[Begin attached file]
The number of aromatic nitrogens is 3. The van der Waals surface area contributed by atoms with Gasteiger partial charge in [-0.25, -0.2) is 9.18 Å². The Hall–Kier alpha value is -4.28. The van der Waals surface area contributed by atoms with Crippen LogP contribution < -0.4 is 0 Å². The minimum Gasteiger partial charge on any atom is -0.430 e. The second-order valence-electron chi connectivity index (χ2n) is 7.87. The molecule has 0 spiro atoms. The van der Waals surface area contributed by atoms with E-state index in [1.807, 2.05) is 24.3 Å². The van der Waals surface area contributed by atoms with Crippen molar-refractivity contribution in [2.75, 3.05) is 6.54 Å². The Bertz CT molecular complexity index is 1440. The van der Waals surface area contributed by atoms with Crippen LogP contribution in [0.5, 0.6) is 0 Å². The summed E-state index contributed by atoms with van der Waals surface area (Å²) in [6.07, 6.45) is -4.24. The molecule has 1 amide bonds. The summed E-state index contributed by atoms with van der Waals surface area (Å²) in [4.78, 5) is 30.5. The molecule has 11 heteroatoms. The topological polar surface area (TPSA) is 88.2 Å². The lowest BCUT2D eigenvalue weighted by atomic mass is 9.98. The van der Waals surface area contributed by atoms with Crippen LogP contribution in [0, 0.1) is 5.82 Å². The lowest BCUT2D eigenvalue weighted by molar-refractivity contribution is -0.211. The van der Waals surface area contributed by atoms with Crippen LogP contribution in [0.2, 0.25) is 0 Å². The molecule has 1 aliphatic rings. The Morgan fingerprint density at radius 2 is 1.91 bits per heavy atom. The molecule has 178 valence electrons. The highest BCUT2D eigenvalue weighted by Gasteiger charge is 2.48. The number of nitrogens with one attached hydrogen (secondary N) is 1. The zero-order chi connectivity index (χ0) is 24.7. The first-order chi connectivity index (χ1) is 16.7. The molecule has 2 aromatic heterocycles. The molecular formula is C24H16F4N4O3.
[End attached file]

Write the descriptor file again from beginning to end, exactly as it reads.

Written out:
The number of aromatic nitrogens is 3. The van der Waals surface area contributed by atoms with Gasteiger partial charge in [-0.25, -0.2) is 9.18 Å². The Hall–Kier alpha value is -4.28. The van der Waals surface area contributed by atoms with Crippen LogP contribution < -0.4 is 0 Å². The minimum Gasteiger partial charge on any atom is -0.430 e. The second-order valence-electron chi connectivity index (χ2n) is 7.87. The molecule has 0 spiro atoms. The van der Waals surface area contributed by atoms with E-state index in [1.807, 2.05) is 24.3 Å². The van der Waals surface area contributed by atoms with Crippen molar-refractivity contribution in [2.75, 3.05) is 6.54 Å². The Bertz CT molecular complexity index is 1440. The van der Waals surface area contributed by atoms with Crippen LogP contribution in [0.5, 0.6) is 0 Å². The summed E-state index contributed by atoms with van der Waals surface area (Å²) in [6.07, 6.45) is -4.24. The molecule has 1 amide bonds. The summed E-state index contributed by atoms with van der Waals surface area (Å²) in [4.78, 5) is 30.5. The molecule has 11 heteroatoms. The topological polar surface area (TPSA) is 88.2 Å². The lowest BCUT2D eigenvalue weighted by atomic mass is 9.98. The van der Waals surface area contributed by atoms with Crippen LogP contribution in [0, 0.1) is 5.82 Å². The lowest BCUT2D eigenvalue weighted by molar-refractivity contribution is -0.211. The van der Waals surface area contributed by atoms with Crippen LogP contribution in [0.2, 0.25) is 0 Å². The molecule has 1 aliphatic rings. The Morgan fingerprint density at radius 2 is 1.91 bits per heavy atom. The molecule has 178 valence electrons. The highest BCUT2D eigenvalue weighted by Gasteiger charge is 2.48. The number of nitrogens with one attached hydrogen (secondary N) is 1. The zero-order chi connectivity index (χ0) is 24.7. The first-order chi connectivity index (χ1) is 16.7. The molecule has 2 aromatic heterocycles. The molecular formula is C24H16F4N4O3.